a replacement life


After I read A REPLACEMENT LIFE, I was high off of it, telling everyone I knew who I deemed to have good taste that it was a must. I read some really fabulous books this summer—funny to be writing about them in December, I know—and luckily Boris Fishman’s debut was one of the first. I was trying to decide if there was some pathological explanation for why it took me nearly six months to jot down my thoughts, but that’s not important, what is important, is how amazing this book is. While that’s an embarrassing understatement, it’s the most succinct way I can express how I feel about this book. It’s definitely one of those hug-worthy books*. You know, the type that expresses nearly everything you’ve ever thought? A friend whose opinion I hold in high esteem recently dove into the tale and described it as “particular” and I couldn’t believe that in all of my internal musings, I hadn’t thought of that. She noted that each grammatical placement, each word choice, was so carefully situated, and to appreciate those subtleties, you have to be of the discerning kind. A REPLACEMENT LIFE is a novel for someone who appreciates the craft of writing, the texture and love of it. There are too many half-written and half-edited novels that are being churned out so constantly these days, and society just accepts that, which in effect, is applauding, mediocrity. So, to find one that sets itself apart, both stylistically and thematically, is a real treasure. Very rarely is there a symbiotic relationship between plot and prose that results in the reader getting exactly what they want. But alas, that is what you have with A REPLACEMENT LIFE.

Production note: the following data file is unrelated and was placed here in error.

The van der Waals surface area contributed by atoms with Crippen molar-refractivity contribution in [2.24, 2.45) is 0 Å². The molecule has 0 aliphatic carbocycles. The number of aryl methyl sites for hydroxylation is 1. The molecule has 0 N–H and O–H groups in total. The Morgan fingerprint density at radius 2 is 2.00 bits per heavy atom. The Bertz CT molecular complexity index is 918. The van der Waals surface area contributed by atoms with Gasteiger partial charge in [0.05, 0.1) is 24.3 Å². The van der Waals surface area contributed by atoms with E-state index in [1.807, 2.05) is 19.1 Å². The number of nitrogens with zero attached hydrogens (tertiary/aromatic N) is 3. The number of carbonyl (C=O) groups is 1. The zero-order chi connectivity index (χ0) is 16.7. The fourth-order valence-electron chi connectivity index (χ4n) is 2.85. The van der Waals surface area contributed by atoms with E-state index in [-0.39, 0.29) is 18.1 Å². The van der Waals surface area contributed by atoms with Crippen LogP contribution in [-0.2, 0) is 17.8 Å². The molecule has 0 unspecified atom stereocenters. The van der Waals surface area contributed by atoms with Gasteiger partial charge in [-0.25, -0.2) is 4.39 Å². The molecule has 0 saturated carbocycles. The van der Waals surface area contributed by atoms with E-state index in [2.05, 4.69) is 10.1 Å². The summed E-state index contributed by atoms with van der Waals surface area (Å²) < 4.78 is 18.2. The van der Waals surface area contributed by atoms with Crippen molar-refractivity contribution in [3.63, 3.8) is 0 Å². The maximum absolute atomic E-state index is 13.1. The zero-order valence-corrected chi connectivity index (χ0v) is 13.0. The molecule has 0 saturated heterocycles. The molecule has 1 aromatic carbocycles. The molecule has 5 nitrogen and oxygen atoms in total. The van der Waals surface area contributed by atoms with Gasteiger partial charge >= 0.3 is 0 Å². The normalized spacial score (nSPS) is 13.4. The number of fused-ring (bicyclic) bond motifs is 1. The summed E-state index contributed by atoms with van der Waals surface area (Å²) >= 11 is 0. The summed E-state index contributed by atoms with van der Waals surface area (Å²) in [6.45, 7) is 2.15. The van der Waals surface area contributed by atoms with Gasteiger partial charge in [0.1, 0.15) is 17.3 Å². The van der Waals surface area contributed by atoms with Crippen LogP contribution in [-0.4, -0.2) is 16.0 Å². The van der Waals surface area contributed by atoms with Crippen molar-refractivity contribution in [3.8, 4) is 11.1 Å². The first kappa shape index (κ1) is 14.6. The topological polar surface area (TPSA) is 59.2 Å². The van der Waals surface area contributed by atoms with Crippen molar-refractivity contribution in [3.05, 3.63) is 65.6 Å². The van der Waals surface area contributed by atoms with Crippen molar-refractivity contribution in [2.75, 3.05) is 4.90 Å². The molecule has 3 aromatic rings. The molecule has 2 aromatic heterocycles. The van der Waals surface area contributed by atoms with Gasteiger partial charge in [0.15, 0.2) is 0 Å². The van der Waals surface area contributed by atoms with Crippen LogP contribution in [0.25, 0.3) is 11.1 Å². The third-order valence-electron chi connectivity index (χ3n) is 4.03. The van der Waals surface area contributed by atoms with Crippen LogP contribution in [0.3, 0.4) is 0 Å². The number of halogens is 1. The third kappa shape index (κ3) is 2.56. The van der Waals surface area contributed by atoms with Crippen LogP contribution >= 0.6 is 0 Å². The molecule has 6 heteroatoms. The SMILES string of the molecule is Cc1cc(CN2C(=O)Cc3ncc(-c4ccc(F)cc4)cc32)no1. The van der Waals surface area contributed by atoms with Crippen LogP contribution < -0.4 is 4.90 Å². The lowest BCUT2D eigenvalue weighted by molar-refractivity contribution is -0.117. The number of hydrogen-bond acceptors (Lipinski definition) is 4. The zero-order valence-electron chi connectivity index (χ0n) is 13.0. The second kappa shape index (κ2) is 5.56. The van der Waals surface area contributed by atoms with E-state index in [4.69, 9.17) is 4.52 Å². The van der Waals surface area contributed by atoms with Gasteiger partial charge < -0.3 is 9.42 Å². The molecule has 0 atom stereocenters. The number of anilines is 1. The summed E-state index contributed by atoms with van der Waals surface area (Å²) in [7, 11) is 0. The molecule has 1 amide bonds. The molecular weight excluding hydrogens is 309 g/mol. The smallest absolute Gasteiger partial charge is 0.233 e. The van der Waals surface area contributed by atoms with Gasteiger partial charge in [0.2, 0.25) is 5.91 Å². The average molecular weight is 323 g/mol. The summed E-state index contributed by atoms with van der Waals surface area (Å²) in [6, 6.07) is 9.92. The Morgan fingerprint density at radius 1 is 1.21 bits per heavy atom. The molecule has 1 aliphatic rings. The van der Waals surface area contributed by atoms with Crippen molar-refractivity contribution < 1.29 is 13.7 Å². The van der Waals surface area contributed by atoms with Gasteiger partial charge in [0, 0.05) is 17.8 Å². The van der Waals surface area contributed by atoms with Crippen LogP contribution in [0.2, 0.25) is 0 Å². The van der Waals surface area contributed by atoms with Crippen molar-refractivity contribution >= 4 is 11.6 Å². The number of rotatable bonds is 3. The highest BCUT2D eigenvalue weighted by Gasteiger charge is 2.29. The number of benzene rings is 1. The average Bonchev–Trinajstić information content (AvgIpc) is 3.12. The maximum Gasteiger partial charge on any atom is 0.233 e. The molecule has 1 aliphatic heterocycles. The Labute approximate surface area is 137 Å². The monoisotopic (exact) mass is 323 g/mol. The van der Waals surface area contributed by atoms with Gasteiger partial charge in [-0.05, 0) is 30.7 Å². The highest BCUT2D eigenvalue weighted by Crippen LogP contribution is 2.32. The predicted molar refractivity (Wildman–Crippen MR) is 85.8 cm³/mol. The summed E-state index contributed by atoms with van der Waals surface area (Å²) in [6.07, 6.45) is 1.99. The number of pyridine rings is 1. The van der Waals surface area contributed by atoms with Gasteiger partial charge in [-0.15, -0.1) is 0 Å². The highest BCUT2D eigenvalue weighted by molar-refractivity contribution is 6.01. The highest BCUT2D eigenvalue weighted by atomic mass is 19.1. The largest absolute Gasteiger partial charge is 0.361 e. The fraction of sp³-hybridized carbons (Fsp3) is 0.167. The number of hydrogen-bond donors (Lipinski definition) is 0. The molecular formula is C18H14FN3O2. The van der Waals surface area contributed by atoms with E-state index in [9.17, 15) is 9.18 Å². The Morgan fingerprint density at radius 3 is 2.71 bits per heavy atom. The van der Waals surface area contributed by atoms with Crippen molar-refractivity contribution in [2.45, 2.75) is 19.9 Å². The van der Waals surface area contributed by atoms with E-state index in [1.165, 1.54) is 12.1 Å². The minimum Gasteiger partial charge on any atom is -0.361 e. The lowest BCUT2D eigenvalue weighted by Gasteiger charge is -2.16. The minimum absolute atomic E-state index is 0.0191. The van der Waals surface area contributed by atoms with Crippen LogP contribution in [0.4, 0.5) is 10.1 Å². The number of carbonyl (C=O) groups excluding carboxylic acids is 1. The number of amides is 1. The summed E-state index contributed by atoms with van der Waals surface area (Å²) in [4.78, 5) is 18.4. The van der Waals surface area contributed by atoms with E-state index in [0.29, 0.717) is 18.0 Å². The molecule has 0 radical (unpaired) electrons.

*and saying that a book is “hug-worthy” is the biggest compliment I can give